poets don't have a sense of humor.
     Anthologies are unjust to Stevens, gathering a few poems easy to read
and not easy to dislike, but far from his greatest (I do dislike "The
Emperor of Ice-Cream," and I'd pay not to find "Thirteen Ways of Looking
at a Blackbird" in the Easter basket of every anthology--yet how can you
omit it?).[...] In his long poems, as elsewhere, Stevens could be too fond
of his blather; but it's blather of rigorous intuition and argument, the
sort Thomas Aquinas might have liked.[...]
     T. S. Eliot is still the dominant poet of the last century.  He casts
a long shadow, and we are not yet out from under it, though he is very
much a poet _of_ the twentieth century.  We can't calculate how such a
poet will seem a century hence. (Who in 1900 would have thought Shelley's
reputation would sink so low?)  The generation of poets now in their
seventies were baptized in Eliot's language, like Achilles in the
Styx.  Younger generations met him as an exhibit in a museum, already a
little dusty (Eliot's lesser poems now look like rotting flags in old
armories).  Eliot was a benign influence on later poets, once they stopped
trying to imitate him; but he was a disaster for contemporaries like
Conrad Aiken, who thought Eliot's methods weren't patented--poor Aiken
looks like a carbon copy's carbon copy.
     Eliot's oeuvre is small, the smallest of any major American poet--
two dozen early poems, then _The Waste Land_, three sequences (only one of
them long), and a clutch of Ariel poems, unfinished poems, choruses from
_The Rock_, and trivia.  It's so small that in an anthology this length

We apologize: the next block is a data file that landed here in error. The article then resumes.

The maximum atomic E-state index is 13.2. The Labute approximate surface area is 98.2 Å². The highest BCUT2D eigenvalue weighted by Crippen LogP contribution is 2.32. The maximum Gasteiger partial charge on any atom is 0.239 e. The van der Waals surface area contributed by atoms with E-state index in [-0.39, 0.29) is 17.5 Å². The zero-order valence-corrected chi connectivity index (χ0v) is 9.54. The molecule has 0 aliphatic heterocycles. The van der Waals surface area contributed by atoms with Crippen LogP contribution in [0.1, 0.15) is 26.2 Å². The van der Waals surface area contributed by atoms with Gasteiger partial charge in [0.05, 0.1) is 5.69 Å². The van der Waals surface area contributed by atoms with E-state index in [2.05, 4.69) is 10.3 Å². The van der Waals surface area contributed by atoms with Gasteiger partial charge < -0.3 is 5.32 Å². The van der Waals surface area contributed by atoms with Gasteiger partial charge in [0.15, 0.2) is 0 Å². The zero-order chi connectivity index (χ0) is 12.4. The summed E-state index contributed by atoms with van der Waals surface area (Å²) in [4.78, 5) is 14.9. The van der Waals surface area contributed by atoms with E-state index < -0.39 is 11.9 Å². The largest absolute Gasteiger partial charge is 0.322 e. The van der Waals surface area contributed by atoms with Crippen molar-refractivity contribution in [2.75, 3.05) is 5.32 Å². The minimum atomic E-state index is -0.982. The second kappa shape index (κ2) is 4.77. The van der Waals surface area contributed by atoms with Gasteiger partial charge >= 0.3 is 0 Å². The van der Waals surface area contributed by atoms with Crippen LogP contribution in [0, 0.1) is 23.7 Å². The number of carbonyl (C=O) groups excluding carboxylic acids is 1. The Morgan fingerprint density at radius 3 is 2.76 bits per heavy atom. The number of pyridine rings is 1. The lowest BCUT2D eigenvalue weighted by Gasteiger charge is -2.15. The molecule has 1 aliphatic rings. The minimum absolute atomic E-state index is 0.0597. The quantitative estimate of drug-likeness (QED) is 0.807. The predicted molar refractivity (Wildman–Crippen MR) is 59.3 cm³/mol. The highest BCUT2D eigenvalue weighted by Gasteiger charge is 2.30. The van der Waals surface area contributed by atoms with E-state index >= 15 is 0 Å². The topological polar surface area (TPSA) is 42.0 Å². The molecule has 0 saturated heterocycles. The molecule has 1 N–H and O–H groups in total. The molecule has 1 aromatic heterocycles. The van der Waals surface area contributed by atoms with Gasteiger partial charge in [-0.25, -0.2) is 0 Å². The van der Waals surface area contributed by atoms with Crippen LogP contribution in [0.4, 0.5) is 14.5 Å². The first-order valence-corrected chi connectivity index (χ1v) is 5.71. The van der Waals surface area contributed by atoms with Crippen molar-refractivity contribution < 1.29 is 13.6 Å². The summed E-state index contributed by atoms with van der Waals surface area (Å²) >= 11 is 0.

you'd have an excuse for printing most of it.  _Sweeney Agonistes_ is
included, as it almost never is--it's laggard and uneven (and also
hilarious), unlike anything Eliot wrote except the pub scene in _The Waste
land_.[...] (why pretend young Eliot wasn't what he was, a skeptic, and a
droll one?) [regarding "The Hippopotamus" ...]
     You need great gouts of Eliot if you're to represent his variety.
His poetry, early to late, is a supersubtle (as he might have said)
narrative of aesthetic change as it impinges on philosophic complication.
Eliot aged quickly as a man (he was an antique at forty) and slowly as an
artist--by thirty most poets, like limpets, fix on a style they refuse to
abandon.  "He Do the Police in Different Voices" was the draft title of
_The Waste Land_, and those voices took Browning's monologues into the
Jazz Age.  Eliot never seems to be slumming, unlike many poets in love
with lower classes.  His poetry reveled in street life, as Dickens's
novels did--the draft title came from _Our Mutual Friend_.  If Eliot later
turned austere and religiose, he never lost his resistant emotional
passivity: voyeurism was a pleasure nearly erotic (even the voyeurism that
might be called religious meditation), and in religion his self-loathing
found consolation and anaesthetic oblivion.  Most great poets mature, but
few have Eliot's prolonged, punctuated maturities--for another example you
have to go back to an even greater poet, Dante."

This last line, of course, makes me miss Pat Sloane and makes me wonder
what she would make of all this.  What say you, fellow listers?
Regards,
Chris Tidwell